An overnight cabin camping event soon became a major component of the program, and served as a tool for teaching conflict resolution and community building in a neutral setting. In addition to enrolling in IOCA’s after-school program, students from diverse middle schools across LA County retreat annually during the spring session into the wilderness, where they to continue their process of creating, learning, and working as peer teams. Removed from the city and the daily challenges they face at school, in their neighborhoods and often at home, the students have the chance to accept each other and themselves, try new things, work on art, and bond as a large creative community – all while adhering to the IOCA “Low Down” of having courage, respect, and accountability.
The Artist Leaders who teach the after-school program also serve as camp counselors. Every Artist Leader is well prepared, having completed at least twenty hours of training with IOCA, where they learn methodology, leadership, and best practices for co-teaching the organization’s award-winning and nationally recognized theater arts curriculum. Artist Leaders and staff are additionally trained in child safety and reporting, conflict resolution, and classroom management.
Middle school students and Artist Leaders work in a 6:1 ratio at all IOCA workshops and events. This is especially important at the camping retreat so that each student is well supported and supervised. For many young people, this trip is a first time away from home and out of the city and to be in nature and to visit the ocean.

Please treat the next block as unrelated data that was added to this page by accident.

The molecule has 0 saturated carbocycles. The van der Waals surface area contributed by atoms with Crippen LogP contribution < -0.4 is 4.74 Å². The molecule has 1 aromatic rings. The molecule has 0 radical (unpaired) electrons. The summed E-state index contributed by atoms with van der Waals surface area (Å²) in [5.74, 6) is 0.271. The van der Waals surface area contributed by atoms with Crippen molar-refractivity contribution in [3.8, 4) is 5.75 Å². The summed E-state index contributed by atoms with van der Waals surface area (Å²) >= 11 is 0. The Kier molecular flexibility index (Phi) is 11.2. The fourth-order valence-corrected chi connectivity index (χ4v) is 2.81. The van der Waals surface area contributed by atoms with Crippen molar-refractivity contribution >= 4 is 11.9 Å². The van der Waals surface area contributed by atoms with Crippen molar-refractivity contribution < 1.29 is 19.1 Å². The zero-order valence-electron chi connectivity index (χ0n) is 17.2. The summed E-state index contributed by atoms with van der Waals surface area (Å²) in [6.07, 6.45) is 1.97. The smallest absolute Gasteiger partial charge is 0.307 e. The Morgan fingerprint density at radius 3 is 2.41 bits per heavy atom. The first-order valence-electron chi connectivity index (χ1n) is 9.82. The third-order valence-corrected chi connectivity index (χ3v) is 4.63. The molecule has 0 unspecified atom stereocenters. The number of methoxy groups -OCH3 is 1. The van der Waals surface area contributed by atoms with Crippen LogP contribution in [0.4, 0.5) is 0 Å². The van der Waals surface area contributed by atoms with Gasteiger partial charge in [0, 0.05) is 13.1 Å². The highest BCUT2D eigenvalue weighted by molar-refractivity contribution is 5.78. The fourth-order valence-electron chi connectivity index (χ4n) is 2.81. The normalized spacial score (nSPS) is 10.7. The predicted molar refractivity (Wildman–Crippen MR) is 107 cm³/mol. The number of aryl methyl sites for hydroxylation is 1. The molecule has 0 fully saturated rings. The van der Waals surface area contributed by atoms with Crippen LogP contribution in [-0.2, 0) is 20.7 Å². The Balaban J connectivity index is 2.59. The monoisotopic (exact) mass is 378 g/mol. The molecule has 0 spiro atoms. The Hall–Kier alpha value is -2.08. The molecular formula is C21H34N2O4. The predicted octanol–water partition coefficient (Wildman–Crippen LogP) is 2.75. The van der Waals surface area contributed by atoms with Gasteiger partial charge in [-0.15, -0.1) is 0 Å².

Former IOCA participants who are in high school and college form the Alumni Mentor Program and play a major role in supporting the event. They set-up for activities, lead games and share stories, serve as assistant cabin leaders, help with costumes and props, and provide extra support to visually impaired students and others with special needs.
After camp, back in the city at their respective schools, the students then continue to rehearse their original 12-minute plays in preparation for a free public culminating performance.
This year’s spring culminating performance, titled “What’s On Our Minds,” was held on Saturday, May 17th at the Aratani / Japan America Theatre in downtown Los Angeles. It was a successful evening where the youth actors/playwrights shared their hopes, dreams, and fears on a professional stage to an audience of friends, family, and public supporters.
We look forward to seeing you in the audience at future original youth productions as IOCA enthusiastically joins forces with P.S. ARTS.
An original play about young relationships and romance, by students from Washington Irving Middle School. Directed by Bill Coelius and Mimi Bogale.
An original play about how friendship can be supportive and challenging, by students from John Adams Middle School. Directed by Jennifer Browne and Jaime Reichner.
An original play about hypocrisy, by students from Washington Irving Middle School. Directed by Thomas Callahan and Cleo Anderson.
An original play about gangs and dangerous neighborhoods, by students from Whaley Middle School. Directed by Logan Johnson and Rolando Zee.
An original play about school popularity, by students from John Adams Middle School. Directed by Jasmine Orpilla and Kenneth Rudnicki.
An original play about finding support to make your dreams come true, by students from Whaley Middle School. Directed by Goreti da Silva and Ana Ruth Castillo.
Here are pictures and play topics from the culminating production on May 17th, 2014!
All photos in this post were taken by Amy Knutson, P.S. ARTS Education & Programs Assistant. Thank you Amy!